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Cypress Grove Cemetery Gate and Lodge

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1840, Frederick Wilkinson. 120 City Park Ave.
  • (Photograph by Lake Douglas)
  • (Photograph by Lake Douglas)
  • (Photograph by Lake Douglas)

Established by the Firemen’s Charitable Association, Cypress Grove Cemetery is located on a ridge four miles from the city center. Although graves here could be sunk six feet without reaching groundwater, the preference for above-ground tombs found elsewhere in the city persisted. The cemetery, laid out with a twenty-eight-foot-wide central avenue flanked by narrower aisles, has a monumental Egyptian Revival entrance gate, suggesting a triumphal passage from one world to the next. The stuccoed brick gate was originally topped by a lintel, making it similar in appearance to the Egyptian Revival gate at Mount Auburn Cemetery (1831) in Cambridge, Massachusetts. (Wilkinson came to New Orleans from the northeastern United States, so it is likely that he was familiar with Mount Auburn.) Two pavilions flank the gate, one a porter’s lodge and the other the so-called “dead house.” On a practical level, gates and gatehouses were essential for cemetery security in the nineteenth century, because grave robbery was a problem until the medical profession was able to obtain cadavers legally. One of the cemetery’s finest tombs, adapted from a design in Père Lachaise Cemetery in Paris, is J. N. B. de Pouilly’s monument for fireman Irad Ferry (1841), composed of a large broken column, symbolizing the extinction of life, rising from a sarcophagus-shaped marble tomb. Across the road, at 5242 Canal Boulevard, is Greenwood Cemetery, established in 1852 by the Firemen’s Charitable Association, which has a cluster of magnificent tombs near its entrance. The tomb for the Benevolent Protective Order of Elks, Lodge No. 30, is a marble chamber covered by a grassy mound and surmounted by a bronze elk. The tomb is lopsided; its pedimented granite entrance with Doric columns tilts perilously forward, sinking into the soft ground because the engineer failed to include a pile foundation.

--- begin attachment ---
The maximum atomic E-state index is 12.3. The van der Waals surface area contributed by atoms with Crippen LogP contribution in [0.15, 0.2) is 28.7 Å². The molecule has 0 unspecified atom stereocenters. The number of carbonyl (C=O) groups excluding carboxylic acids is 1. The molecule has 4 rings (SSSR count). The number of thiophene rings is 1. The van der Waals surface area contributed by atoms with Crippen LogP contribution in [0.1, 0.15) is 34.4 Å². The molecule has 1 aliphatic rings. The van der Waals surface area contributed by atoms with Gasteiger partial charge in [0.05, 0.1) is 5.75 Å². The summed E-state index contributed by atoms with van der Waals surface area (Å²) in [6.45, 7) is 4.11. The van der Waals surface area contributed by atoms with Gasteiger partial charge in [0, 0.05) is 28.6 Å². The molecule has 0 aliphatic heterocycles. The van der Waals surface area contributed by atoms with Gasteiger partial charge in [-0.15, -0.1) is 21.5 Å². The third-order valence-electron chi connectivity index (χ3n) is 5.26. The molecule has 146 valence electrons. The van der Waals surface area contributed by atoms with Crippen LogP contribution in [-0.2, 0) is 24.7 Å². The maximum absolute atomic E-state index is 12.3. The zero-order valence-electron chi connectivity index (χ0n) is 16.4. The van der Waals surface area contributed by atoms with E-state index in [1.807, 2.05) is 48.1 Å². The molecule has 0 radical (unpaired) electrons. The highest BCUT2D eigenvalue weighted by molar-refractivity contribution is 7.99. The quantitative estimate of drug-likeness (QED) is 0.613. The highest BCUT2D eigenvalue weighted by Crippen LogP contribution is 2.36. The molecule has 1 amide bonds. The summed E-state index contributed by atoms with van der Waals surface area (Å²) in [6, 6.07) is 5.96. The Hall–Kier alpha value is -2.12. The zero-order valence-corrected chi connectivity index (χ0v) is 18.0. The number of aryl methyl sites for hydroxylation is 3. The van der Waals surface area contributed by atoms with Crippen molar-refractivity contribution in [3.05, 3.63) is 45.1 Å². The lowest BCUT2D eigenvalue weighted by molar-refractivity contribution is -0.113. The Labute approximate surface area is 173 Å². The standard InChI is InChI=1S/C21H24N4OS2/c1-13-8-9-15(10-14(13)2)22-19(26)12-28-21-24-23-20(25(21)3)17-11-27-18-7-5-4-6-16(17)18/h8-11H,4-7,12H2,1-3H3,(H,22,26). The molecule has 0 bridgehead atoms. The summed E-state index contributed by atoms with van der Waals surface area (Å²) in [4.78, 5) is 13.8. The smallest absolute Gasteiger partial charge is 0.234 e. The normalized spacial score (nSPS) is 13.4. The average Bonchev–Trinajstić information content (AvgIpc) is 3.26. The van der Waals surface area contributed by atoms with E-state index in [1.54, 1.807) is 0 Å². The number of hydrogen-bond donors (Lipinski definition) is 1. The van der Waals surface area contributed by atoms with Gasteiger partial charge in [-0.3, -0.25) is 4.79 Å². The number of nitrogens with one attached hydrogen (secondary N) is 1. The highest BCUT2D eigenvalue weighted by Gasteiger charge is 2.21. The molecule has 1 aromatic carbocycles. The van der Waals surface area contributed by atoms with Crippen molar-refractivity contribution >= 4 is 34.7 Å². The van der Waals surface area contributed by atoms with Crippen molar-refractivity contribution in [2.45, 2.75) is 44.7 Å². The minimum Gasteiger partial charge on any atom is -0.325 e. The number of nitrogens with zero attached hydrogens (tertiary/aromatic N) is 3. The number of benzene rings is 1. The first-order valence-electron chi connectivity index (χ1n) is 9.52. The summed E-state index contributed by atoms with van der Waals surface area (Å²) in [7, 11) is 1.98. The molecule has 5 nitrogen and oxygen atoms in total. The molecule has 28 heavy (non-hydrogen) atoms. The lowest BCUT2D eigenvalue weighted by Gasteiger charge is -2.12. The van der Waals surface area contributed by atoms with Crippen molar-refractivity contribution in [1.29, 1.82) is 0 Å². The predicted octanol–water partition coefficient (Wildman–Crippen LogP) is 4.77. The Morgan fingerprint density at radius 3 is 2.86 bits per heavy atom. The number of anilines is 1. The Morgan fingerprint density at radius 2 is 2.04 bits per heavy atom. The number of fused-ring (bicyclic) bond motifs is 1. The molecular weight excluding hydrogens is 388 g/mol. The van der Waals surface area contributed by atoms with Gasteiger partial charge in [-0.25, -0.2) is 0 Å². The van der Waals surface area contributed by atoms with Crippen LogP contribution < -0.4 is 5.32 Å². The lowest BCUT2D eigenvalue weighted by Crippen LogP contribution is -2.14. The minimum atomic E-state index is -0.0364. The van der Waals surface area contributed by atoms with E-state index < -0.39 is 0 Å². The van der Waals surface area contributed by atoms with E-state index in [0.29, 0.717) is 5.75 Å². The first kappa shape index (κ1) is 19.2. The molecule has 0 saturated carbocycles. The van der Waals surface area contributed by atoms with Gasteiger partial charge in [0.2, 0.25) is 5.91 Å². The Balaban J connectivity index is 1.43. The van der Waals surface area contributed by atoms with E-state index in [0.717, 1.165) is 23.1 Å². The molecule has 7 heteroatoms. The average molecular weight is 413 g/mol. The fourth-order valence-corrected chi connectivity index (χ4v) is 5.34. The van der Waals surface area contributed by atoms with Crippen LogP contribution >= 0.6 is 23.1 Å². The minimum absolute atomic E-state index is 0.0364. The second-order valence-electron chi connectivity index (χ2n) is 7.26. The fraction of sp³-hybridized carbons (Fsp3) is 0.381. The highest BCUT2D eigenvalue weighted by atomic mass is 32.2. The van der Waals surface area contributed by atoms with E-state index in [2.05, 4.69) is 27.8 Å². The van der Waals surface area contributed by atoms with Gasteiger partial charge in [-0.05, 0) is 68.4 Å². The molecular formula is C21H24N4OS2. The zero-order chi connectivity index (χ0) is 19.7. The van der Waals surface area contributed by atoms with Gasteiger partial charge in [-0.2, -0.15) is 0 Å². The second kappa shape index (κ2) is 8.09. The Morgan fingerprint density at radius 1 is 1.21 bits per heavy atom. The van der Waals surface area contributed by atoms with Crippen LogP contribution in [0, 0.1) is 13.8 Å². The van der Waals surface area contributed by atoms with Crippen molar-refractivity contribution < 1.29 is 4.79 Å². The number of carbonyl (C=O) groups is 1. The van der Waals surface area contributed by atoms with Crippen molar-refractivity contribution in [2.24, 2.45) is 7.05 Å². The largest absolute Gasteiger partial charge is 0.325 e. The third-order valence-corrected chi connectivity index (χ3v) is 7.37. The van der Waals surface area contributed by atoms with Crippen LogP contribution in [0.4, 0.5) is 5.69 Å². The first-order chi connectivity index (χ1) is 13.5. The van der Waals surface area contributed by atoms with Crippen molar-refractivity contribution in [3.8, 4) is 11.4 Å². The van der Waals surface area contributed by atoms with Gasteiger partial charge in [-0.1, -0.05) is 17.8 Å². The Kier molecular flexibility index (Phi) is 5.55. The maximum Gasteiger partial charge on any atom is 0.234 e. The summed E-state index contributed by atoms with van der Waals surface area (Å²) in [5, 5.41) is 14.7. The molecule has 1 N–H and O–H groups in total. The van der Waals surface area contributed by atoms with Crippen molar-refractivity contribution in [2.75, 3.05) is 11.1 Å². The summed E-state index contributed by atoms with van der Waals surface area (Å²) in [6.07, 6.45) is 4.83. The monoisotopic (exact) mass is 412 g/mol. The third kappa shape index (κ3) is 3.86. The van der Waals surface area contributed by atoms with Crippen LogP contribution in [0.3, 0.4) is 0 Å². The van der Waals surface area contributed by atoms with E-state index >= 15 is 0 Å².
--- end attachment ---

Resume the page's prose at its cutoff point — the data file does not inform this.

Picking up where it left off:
Writing Credits

Karen Kingsley and Lake Douglas


What's Nearby


Karen Kingsley and Lake Douglas, "Cypress Grove Cemetery Gate and Lodge", [New Orleans, Louisiana], SAH Archipedia, eds. Gabrielle Esperdy and Karen Kingsley, Charlottesville: UVaP, 2012—,

Print Source

buildings of new orleans book

Buildings of New Orleans, Karen Kingsley and Lake Douglas. Charlottesville: University of Virginia Press, 2018, 229-230.

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